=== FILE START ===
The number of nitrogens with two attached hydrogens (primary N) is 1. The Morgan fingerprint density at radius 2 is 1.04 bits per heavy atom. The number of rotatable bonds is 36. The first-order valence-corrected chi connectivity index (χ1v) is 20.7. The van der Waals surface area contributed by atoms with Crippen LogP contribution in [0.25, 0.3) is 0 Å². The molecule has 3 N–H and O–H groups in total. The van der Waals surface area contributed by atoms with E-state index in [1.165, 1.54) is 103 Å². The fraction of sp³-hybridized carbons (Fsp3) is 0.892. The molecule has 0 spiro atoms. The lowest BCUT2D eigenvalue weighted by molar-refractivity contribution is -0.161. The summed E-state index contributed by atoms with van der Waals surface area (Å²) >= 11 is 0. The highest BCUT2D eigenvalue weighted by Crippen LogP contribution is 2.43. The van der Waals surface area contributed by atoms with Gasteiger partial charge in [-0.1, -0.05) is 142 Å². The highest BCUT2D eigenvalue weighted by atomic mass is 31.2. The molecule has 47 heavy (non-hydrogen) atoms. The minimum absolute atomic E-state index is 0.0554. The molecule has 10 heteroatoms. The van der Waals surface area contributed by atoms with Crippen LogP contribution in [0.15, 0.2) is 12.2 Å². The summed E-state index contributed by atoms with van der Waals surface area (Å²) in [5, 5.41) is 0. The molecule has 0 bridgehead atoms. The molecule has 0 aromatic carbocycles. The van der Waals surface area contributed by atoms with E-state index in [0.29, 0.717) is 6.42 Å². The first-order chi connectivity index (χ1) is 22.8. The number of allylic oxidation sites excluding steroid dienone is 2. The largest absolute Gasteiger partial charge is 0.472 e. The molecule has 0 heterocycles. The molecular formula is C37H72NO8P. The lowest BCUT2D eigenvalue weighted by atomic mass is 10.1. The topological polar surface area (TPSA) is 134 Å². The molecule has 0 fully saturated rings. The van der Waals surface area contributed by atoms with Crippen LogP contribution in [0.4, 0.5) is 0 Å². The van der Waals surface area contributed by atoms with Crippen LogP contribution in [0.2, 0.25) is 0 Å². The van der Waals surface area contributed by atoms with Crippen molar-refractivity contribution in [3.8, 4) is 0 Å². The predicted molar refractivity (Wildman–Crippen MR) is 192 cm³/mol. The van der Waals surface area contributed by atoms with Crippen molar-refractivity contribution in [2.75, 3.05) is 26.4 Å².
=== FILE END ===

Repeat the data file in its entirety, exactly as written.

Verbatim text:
The number of nitrogens with two attached hydrogens (primary N) is 1. The Morgan fingerprint density at radius 2 is 1.04 bits per heavy atom. The number of rotatable bonds is 36. The first-order valence-corrected chi connectivity index (χ1v) is 20.7. The van der Waals surface area contributed by atoms with Crippen LogP contribution in [0.25, 0.3) is 0 Å². The molecule has 3 N–H and O–H groups in total. The van der Waals surface area contributed by atoms with E-state index in [1.165, 1.54) is 103 Å². The fraction of sp³-hybridized carbons (Fsp3) is 0.892. The molecule has 0 spiro atoms. The lowest BCUT2D eigenvalue weighted by molar-refractivity contribution is -0.161. The summed E-state index contributed by atoms with van der Waals surface area (Å²) >= 11 is 0. The highest BCUT2D eigenvalue weighted by Crippen LogP contribution is 2.43. The van der Waals surface area contributed by atoms with Gasteiger partial charge in [-0.1, -0.05) is 142 Å². The highest BCUT2D eigenvalue weighted by atomic mass is 31.2. The molecule has 47 heavy (non-hydrogen) atoms. The minimum absolute atomic E-state index is 0.0554. The molecule has 10 heteroatoms. The van der Waals surface area contributed by atoms with Crippen LogP contribution in [0.15, 0.2) is 12.2 Å². The summed E-state index contributed by atoms with van der Waals surface area (Å²) in [5, 5.41) is 0. The molecule has 0 bridgehead atoms. The molecule has 0 aromatic carbocycles. The van der Waals surface area contributed by atoms with E-state index in [0.29, 0.717) is 6.42 Å². The first-order chi connectivity index (χ1) is 22.8. The number of allylic oxidation sites excluding steroid dienone is 2. The largest absolute Gasteiger partial charge is 0.472 e. The molecule has 0 heterocycles. The molecular formula is C37H72NO8P. The lowest BCUT2D eigenvalue weighted by atomic mass is 10.1. The topological polar surface area (TPSA) is 134 Å². The molecule has 0 fully saturated rings. The van der Waals surface area contributed by atoms with Crippen LogP contribution in [0.4, 0.5) is 0 Å². The van der Waals surface area contributed by atoms with Crippen LogP contribution in [0.2, 0.25) is 0 Å². The van der Waals surface area contributed by atoms with Crippen molar-refractivity contribution in [3.8, 4) is 0 Å². The predicted molar refractivity (Wildman–Crippen MR) is 192 cm³/mol. The van der Waals surface area contributed by atoms with Crippen molar-refractivity contribution in [2.75, 3.05) is 26.4 Å².